Hi - what specific requirements did you have for timings? The RTC only runs at 32kHz so you may find it's not accurate enough for you.
One of the Timers might be better - but these are already exposed by NRF52LL JS library, which I think would likely be the best solution for you.
But to answer your question:
targets/nrf5x/jshardware.chandles the vast majority of actual hardware communication
- This file uses the Nordic hardware APIs as much as possible, so you could check those out for a reference
- Some of the hardware is used by Bluetooth and we have only limited control/usage of it - it's listed at the top of
Thanks much @Gordon for that relative path. Now for the 'Friday Funnies!' We'll all get a good laugh at my expense. . . .
Lack of familiarity with VSCode caused me to have blinders on when using the hyperlink to both function definitions and declarations. I couldn't get passed why there was no corresponding .c file anywhere in each of the visible views. While using the file explorer within Windows10 was time consuming, and experience has taught me that if an internal System Service hasn't completed indexing, it is quite possible that the desired file is never (reasonable time frame) found. So I went to Google to search GitHub. None there either. So, I falsely determined that the content I was after was somehow pre-compiled into one of the .bin files used to flash Espruino, having no other explanation. Using the relative path that you provided, I searched GitHub again, and this time a result. So, curiosity forced me to find the reason why a search yesterday didn't locate that file.
Drum Roll Please . . . . . the funny part . . . .
I went through Chrome History to locate the search string. Couldn't believe my eyes! While I had used the wildcard '*' to perform the recusive file search using File Explorer yesterday, when I jumped to using the Browser, I had only searched for 'hardware.c' without the wild card as not permitted, at GitHub. Looks legit when typed, but somehow never registered the omission. okay, . . . . stop laughing . . . please!! ;-b)
Lesson here: Enjoy your youth and quick thinking mind while you have it - I'll get the last laugh on the other side
Back to the project:
'The RTC only runs at 32kHz so you may find it's not accurate enough for you'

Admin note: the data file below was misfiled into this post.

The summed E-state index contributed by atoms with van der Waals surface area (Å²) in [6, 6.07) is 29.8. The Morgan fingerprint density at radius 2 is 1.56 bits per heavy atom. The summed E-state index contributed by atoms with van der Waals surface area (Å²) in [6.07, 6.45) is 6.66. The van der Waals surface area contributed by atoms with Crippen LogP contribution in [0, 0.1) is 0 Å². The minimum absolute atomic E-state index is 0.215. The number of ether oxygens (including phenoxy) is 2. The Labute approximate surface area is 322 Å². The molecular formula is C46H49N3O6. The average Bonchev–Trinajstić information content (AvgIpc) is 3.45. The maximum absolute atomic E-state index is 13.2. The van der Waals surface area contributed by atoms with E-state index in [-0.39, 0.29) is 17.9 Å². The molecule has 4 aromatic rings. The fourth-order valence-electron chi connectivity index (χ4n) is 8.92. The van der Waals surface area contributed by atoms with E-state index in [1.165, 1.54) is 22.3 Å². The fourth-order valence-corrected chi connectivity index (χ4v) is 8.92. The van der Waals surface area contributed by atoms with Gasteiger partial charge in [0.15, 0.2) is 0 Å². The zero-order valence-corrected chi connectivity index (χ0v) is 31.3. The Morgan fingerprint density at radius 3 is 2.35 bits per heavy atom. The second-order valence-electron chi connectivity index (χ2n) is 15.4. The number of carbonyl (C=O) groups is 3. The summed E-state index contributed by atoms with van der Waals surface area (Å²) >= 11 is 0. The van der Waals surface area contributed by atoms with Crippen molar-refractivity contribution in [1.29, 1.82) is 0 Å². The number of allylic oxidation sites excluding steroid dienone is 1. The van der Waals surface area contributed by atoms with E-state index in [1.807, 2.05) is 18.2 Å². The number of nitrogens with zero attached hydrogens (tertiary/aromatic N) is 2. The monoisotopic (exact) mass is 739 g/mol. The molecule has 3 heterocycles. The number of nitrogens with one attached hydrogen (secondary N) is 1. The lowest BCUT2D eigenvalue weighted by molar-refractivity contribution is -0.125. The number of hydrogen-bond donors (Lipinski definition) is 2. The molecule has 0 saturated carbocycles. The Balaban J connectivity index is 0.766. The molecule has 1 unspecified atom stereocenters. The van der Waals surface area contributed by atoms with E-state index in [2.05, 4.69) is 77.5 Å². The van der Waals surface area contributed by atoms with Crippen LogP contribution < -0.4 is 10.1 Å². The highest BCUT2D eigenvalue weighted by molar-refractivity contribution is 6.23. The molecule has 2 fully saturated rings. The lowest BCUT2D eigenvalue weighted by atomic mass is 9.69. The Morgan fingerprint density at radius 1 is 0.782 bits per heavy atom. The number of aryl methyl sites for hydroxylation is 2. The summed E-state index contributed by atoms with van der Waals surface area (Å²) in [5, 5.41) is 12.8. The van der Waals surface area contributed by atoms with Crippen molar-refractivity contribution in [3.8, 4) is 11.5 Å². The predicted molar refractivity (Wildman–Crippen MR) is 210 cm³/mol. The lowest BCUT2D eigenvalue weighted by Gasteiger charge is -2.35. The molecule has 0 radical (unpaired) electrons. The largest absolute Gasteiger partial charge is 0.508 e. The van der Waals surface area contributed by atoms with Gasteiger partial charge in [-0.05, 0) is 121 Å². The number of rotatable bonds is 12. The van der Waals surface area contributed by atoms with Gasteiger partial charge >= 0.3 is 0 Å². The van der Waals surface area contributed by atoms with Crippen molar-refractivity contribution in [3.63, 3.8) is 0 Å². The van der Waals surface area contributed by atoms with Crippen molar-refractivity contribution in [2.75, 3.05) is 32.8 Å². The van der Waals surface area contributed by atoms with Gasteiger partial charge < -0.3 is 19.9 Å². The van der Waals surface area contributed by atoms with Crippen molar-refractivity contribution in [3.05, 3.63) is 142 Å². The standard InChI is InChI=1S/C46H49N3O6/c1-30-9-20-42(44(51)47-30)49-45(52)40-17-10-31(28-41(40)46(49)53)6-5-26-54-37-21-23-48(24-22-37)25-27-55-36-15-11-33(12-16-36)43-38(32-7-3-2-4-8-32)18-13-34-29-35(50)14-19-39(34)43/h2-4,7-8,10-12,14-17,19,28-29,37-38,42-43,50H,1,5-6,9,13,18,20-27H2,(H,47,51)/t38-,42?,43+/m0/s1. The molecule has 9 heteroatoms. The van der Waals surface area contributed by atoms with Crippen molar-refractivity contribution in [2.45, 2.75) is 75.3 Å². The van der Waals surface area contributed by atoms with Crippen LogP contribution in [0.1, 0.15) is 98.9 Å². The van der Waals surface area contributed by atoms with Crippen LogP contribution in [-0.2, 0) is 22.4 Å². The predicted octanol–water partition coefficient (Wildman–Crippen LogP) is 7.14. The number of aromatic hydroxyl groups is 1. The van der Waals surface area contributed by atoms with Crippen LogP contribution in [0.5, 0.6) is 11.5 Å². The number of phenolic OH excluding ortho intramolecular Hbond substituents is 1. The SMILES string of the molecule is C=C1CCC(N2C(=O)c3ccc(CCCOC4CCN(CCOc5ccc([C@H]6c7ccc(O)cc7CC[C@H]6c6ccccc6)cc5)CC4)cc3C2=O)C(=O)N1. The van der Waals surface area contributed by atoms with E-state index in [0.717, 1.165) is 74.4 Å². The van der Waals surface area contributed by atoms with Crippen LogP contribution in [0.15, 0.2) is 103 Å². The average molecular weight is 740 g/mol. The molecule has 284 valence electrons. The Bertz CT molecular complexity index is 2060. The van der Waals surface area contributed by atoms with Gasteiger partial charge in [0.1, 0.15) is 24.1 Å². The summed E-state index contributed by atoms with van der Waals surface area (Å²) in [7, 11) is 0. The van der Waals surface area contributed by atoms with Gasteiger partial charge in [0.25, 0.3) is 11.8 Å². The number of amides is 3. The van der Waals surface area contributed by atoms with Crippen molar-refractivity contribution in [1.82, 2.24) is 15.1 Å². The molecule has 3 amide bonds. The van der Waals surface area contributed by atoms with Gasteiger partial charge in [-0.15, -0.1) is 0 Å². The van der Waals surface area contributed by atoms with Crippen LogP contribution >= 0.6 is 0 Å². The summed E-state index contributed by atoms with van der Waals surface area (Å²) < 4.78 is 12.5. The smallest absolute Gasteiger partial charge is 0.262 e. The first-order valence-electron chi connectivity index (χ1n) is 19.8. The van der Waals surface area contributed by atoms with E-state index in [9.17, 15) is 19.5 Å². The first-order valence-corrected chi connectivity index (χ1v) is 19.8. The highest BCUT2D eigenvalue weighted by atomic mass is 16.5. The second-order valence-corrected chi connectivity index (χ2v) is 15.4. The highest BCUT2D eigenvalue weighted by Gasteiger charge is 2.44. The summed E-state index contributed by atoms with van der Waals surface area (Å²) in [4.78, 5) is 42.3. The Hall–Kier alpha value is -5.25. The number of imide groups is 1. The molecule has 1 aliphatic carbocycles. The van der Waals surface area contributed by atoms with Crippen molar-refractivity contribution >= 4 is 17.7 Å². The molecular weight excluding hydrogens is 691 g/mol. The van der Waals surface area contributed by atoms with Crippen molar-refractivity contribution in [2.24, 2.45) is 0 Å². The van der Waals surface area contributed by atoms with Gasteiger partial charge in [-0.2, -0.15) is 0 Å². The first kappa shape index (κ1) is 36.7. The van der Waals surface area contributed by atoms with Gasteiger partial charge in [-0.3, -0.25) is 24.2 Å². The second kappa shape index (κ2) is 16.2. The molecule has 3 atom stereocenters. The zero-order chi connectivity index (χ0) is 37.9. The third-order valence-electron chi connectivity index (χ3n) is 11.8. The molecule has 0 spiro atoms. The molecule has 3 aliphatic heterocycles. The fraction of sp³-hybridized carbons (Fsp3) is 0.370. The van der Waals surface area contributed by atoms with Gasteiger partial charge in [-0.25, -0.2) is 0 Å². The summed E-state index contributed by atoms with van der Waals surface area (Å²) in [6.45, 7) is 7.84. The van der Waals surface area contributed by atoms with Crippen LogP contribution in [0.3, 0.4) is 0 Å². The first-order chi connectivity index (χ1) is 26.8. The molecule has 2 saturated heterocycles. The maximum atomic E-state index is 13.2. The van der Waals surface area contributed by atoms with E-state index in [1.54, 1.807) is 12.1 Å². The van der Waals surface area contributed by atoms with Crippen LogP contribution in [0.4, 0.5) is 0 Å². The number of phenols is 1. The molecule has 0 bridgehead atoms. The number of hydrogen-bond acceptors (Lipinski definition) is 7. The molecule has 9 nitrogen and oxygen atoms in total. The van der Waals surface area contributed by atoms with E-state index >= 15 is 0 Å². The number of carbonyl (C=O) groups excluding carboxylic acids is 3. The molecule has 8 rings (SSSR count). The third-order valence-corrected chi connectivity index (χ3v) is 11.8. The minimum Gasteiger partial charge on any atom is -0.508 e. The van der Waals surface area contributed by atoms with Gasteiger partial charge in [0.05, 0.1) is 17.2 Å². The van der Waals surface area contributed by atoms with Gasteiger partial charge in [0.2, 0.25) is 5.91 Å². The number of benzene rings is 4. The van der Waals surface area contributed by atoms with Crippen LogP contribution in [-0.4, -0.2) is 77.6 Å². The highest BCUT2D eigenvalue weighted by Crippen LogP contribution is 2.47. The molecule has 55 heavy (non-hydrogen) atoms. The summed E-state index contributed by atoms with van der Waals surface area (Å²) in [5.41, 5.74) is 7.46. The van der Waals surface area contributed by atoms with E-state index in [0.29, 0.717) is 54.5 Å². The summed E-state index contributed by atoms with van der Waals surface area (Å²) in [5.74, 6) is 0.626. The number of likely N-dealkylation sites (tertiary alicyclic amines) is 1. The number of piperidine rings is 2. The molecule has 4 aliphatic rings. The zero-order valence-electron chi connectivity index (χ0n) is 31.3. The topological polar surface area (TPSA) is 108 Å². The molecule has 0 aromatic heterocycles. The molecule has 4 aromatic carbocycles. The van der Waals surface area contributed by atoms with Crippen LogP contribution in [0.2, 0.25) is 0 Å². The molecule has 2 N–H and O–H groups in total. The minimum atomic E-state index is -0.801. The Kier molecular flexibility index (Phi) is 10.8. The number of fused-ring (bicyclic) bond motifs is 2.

'One of the Timers might be better'
The issue I had here was that I couldn't get a narrow enough pulse, and a train of pulses in a narrow enough time interval. Back then, I shelved the project at that point, but would need to put some time in to determine the limitations.
'Some of the hardware is used by Bluetooth and we have only limited control/usage of it'
Thanks for that tid-bit. I may resort back to the WiFi, also having the extra memory benefit.
The issue I had here was that I couldn't get a narrow enough pulse
You're talking about using
digitalPulse? There is a known issue there which is on my list of stuff to fix, however I'm talking about the hardware timers...
https://infocenter.nordicsemi.com/pdf/nRF52832_PS_v1.4.pdf chapter 24, TIMER
This one should go quite fast: http://www.espruino.com/NRF52LL#create-a-square-wave-on-pin-d0-with-the-inverse-of-the-square-wave-on-d1-
However to create a train of timed pulses, I believe you could also (ab)use PWM (chapter 47 in the above link).
Interestingly it even shows you the register accesses required, so it shouldn't be too hard to look at the 'REGISTERS' section underneath and then turn those into
. . . . our posts crossed . . . .
Continuation of thread Using low level access PPI on MDBT42Q breakout board from 2020.
(can't believe a year has passed!)
After a quick review of a basic 'Hello World' ARM Cortex M4 programming,
rather than follow that flash process, I'd like to extend a function, or create a new suite of functions to solve the following:
Ultimate project goal would read and write user programmable pulse generation, both in pulse width, duration and count. I require much finer control than what is currently apparent.
Following the datasheet, it appears I need to bit control registers of this peripheral:
p.238 25 RTC — Real-time counter
Knowing that function digitalWrite() must do something similar, I tried to track down how that process is done.
but dead ends at L104 jshardware.h function declaration page.
Tried again with the function(s) I'd most likely need to modify or recreate:
This too dead ends at L199 jshardware.h
At this point my assumption is that there is an internal modulue, say 'native.c' that contains that functionality, but that guess is way off as on close inspection, there isn't a reference in that file either. What process/procedure allows/maps these functions to the output pins? Where/what is code to map function jshPinSetValue() to control the hardware pin?
Over a year ago, I was successful at a basic build just using a GitHub clone of Espruino, but unable to locate my notes on how I did that, then. Maybe the flash page perhaps?
So my hunch is I clone jswrap_io , modify as required and eliminate all errors until successful.
I'm seeking a basic overview of what file content is necessary, along with some basic guidance on what is needed to create a new developer defined pulse function, where to put it (do I clone the exisiting jswrap_io.c/.h edit and use those modified files in my project?) and how to manipulate the bits within registers according to the Nordic nRF52 datasheet. Maybe it is as simple as L18 void jswrap_io_poke() and if so, is there a suitable example that can get me over that ledge?